“I loved that I saw every bit of this city, and there’s a little bit of adrenaline that gets going when you show up on a water main break,” he said. 

Learn about the dedicated employees who work day and night, in snowdrifts, laboratories and underground pipes, to ensure the water is delivered, in this video series, the "Journey of Water." 

“I knew that every day, when I went home, I had provided a service that was tangible and important. I didn’t know that I needed that in a job until I did it.”

Meanwhile, he got married, had children, and continued to grow and mature at Denver Water. But he still hadn’t completed his degree. 

“Talk about carrying an anchor around,” he said. 

Matt Bond crawls through the inside of a hydroelectric turbine at Hillcrest Pump Station while working in Load Control in the mid-2000s. Photo credit: Denver Water.

Bond returned to school, and graduated from UCD two years later, in 2005, with a degree in an area he had chosen because he liked it and seemed to be good at it writing. 

On newsworthy pipe breaks, he worked with Denver Water’s spokeswoman at the time and became interested in communications. He started shadowing colleagues in the utility’s Community Relations group after he got off work, writing stories and learning about communications.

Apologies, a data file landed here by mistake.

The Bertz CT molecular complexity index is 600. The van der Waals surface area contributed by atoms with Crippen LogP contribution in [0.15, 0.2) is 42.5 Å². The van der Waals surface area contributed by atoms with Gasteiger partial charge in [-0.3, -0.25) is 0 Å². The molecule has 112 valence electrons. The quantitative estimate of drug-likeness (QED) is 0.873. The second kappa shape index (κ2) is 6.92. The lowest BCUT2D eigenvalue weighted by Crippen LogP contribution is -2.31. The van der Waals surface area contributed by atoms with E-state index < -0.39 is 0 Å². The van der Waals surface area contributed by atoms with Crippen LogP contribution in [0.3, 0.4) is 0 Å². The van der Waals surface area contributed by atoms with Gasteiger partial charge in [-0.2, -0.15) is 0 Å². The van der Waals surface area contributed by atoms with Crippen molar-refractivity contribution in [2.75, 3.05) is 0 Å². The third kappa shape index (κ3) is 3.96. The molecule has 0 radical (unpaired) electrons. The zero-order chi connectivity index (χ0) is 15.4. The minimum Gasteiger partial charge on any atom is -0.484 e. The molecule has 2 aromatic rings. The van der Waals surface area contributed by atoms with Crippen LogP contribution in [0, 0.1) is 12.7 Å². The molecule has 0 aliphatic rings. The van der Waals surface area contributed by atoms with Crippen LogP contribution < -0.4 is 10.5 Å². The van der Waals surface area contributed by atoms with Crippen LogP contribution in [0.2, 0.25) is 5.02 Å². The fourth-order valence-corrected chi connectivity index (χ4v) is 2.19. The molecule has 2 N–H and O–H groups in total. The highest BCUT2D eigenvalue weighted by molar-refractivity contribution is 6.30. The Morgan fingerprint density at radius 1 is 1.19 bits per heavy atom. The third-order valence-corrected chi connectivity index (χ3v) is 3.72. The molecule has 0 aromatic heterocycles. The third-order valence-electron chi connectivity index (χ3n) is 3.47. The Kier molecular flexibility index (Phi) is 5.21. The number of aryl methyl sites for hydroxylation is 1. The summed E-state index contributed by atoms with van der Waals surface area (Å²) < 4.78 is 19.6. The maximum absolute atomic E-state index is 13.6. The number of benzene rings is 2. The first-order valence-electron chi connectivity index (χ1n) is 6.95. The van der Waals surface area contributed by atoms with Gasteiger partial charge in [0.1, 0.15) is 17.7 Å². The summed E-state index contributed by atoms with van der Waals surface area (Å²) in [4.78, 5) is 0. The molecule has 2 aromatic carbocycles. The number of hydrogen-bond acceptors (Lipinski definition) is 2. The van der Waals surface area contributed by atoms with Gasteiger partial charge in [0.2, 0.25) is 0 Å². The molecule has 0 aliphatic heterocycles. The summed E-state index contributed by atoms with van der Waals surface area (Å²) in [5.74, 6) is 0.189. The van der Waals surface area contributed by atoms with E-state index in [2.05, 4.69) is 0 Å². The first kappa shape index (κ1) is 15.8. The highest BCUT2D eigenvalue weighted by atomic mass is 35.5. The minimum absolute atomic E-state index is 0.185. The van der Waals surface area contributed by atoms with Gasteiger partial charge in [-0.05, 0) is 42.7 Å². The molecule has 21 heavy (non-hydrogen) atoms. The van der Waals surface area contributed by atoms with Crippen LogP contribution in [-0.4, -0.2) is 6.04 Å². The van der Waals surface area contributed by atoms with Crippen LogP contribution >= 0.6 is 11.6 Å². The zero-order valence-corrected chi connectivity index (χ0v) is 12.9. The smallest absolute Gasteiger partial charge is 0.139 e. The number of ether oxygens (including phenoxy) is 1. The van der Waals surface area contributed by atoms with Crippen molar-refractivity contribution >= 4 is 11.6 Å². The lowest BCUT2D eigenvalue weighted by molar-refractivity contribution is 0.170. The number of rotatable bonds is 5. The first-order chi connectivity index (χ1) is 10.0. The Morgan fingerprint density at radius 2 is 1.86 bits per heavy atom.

After a particularly exhausting winter night shift spent chipping ice from a valve box, then responding to a pipe break in the middle of a boozy University of Denver student party, Bond began to think seriously about a change in careers. 

“I was thankful when a job opened up in Community Relations,” he said.

It was early 2007, and the job was a perfect fit for the easygoing guy who had spent more than a decade working on the distribution system and had a gift for gab. 

He met with neighbors about upcoming construction projects and helped educate the public about conservation, water rates and water quality. 

And he nurtured a fledgling youth education program, which aims to educate an important — but often overlooked — segment of customers.

“The more I worked on that, the more I realized I liked it,” Bond said.

Matt Bond discusses water treatment in 2017 with Patty Brubaker, South System Water Treatment Plant manager, and Gitanjali Rao, after she won the 2017 Discovery Education 3M Young Scientist Challenge. Rao more recently was named Time magazine’s 2020 Kid of the Year. Photo credit: Denver Water.

In 2015, Bond took on youth education full time and helped it grow into the well-known and award-winning program it is today.